Photo taken by Hadar Pitchon
Those are Rose’s proposals for the title of her own interview, which we made her write, but no, she didn’t make us give her this. Rose Daniels may just be the the most quick-witted model around. Kid you not. The 18-year-old’s charismatic repartee is free-flowing, nuanced with insouciant references and she’s a regular au fait in self-deprecating (sometimes just deprecating), self-aware rhetoric. The Jackson, Mississippi-born gal is a departure from her more conventional, leggy, blonde-headed counterparts. On the vast and mixed-bag spectrum of models, Miss Daniels is no Angel. We don’t want her to be, frankly. Rose is the model equivalent to the magnetic music personality; go figure she once had a band named Servos and she can play 5 instruments. But can she take a picture? Her fan club includes the likes of Katie Grand and Collier Schorr, she’s booked campaigns for Marc Jacobs Resort 2018 and Miu Miu F/W 2017 and had editorial appearances in i-D, W Magazine and Document Journal. Go on her Instagram and read each of her captions for a laugh, but not until reading Models.com’s interview with her.
I can’t sound straight come from the farm.
Yeah, you can’t use any of your natural lingo.
No, I can’t.
What do they talk like in Mississippi? Do you have any phrases or idioms that you use?
If something is rapidly deteriorating we’ll say, “going to hell in a hand basket.” That’s pretty common. Nervous is, “a long tailed cat in a room full of rocking chairs.”
Have you used that in the presence of fashion people?
I’ve been actively searching for the right moment, but it’s just so many words…
I’d imagine that’s something you can use when you’re on set, at any given moment.
Yeah, I should put it out there. Oh that’s Rose…she’s just having flashbacks. “Till the cows come home,” everyone knows that one. “Fine as a frogs hair split 4 ways”…
That’s interesting. What does that one mean?
I don’t know! But I reckon it’s hard to find a piece of hair on a frog and if you were to split it 4 ways it would be something fine indeed. But I don’t know if that’s a good thing.
We know you’re from Jackson, Mississippi. You grew up there?
Yeah. I grew up in Jackson. I loved it really. I still love Mississippi. I moved June 17th to New York. So it’s still fresh.
You got signed and then left?
Yup. Well, I went to this cattle call in Nashville where I just met a bunch of agencies down this long cafeteria table.
What were the other girls like?
Oh, I just walked in and everyone was in, like, black leotards and black leggings and high heels and I was in this red bowling shirt and these grandpa trousers.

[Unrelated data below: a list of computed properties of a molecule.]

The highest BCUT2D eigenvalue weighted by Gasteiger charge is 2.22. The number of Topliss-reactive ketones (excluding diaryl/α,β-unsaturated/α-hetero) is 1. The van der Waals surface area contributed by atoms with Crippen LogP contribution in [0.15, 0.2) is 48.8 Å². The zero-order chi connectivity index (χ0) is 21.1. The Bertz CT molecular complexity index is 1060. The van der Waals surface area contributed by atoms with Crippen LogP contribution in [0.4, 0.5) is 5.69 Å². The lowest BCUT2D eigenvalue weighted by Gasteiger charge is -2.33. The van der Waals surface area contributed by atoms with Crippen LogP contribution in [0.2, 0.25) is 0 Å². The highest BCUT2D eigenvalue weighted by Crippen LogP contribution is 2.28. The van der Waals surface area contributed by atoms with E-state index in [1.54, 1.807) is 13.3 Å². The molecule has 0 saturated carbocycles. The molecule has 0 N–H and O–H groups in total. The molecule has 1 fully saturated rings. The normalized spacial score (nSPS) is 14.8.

Are these the trousers?
Yeah, these are the trousers.
Remind me, I’m going to take a picture of those.
…And some penny loafers. And I was just like, I’m going to win. It was DNA, Wilhelmina, Ford…you just went down the line it was complete emotional battery.
You just walk up to the table? How does it go?
You just started at Next and then you went down. Or you could start wherever you wanted to start. If you really wanted to screw with the dichotomy you’d just swoop in. You could be assertive and you just introduce yourself and shake their hand.
What did you do?
Well, you have to bust out the southern charm a little bit and you just kind of have to speak slower and shake their hands. You have to make sure the webs of your hands connect. You maintain eye contact…
Hey, nice to meet you…
Hey, nice to meet you.
Where are you from?
And then what do they ask you?
They were just sort of, they were really deep cosmic questions. Kind of like: Why are you doing this? What do you want out of this? What do you like about the modeling industry? Which is…you know…I just woke up and drove to Nashville and got some Cowtails at a gas station. I wasn’t really festering in cosmic answers.
I just woke up and drove to Nashville and got some Cowtails at a gas station. I wasn’t really festering in cosmic answers.
Why did you go there?
I was going to go to college to get my MFA in creative writing. I didn’t think modeling would ever take off and I was fine with that–I didn’t stake my flag on that. It wasn’t the hill I was going to die on. So, I was going to write a book. Maybe model for a little bit. I didn’t think any of this was going to happen. I met everyone there and Butterfly from DNA invited us all out to breakfast. She told my mother agent that she wanted to confirm me, but my agent sat on that fun fact of the whole, entire 8 hour drive back and then we were in the parking lot of an oyster bar and she said, “DNA wants to confirm you.” And I think I went into cardiac arrest. Then I went home and my girlfriend at the time was on the couch, and I forgot I left my backdoor open and she was just sleeping, and I was like, “Oh, I’m moving to New York!” and she was like, “…What?”
So you just decided right there that you were going to move to New York?